There is no specific laboratory test for early diagnosis of septicemia. Blood cultures can sometimes determine the presence of bacteria in the bloodstream once the infection has spread; however, blood cultures require 24 hours or longer to incubate. Given the rapidly progressing nature of septicemia, cultures are more effective for confirming the diagnosis and narrowing the choice of antibiotics for treatment, as treatment usually must begin before the cultures are complete. In some cases, septicemia patients may have negative blood cultures. Further analysis of blood samples by a trained hematologist may be required to make a diagnosis. If the infection is thought to have spread from a wound or injury, tissue samples from that site may also be analyzed. Such other body fluids as urine and sputum may be cultured for organisms.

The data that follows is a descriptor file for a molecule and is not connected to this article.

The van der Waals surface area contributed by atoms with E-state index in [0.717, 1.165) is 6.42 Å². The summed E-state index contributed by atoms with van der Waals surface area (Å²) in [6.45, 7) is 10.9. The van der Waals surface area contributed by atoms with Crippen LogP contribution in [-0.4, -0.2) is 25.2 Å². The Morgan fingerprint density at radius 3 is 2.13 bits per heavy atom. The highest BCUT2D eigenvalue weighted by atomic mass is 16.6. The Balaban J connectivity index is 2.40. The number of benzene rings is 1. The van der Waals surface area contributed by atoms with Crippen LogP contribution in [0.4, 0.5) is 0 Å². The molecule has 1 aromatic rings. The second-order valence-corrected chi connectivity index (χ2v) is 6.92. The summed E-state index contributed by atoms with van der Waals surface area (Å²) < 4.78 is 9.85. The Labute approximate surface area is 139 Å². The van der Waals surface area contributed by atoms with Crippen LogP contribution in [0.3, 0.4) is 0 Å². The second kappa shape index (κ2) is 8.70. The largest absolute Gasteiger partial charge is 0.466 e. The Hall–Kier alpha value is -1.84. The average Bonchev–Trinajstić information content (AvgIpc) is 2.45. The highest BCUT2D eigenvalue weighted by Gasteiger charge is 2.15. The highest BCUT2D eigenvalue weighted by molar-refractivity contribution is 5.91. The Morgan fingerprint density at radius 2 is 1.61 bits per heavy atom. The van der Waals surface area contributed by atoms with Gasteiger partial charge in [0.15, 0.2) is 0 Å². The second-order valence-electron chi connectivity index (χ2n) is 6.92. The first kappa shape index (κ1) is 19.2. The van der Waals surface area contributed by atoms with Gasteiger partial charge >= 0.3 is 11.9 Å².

Septicemia is a potentially fatal, rapidly progressing disease. Any individual who suspects they may have septicemia should seek emergency medical care immediately.
Septicemia is treated with a course of intravenous antibiotics. The type of antibiotic used depends on the infectious agent. Blood cultures, wound cultures, and other diagnostic tests will help the healthcare provider determine which medication will be most effective. Abscesses or other sites of infection are drained of pus and fluids with a catheter. Blood pressure medications and fluids are administered to stabilize blood pressure. In cases where the patient is suffering from significant respiratory distress, a ventilator may be required. Further organ support such as dialysis may be administered if the patient progresses to septic shock.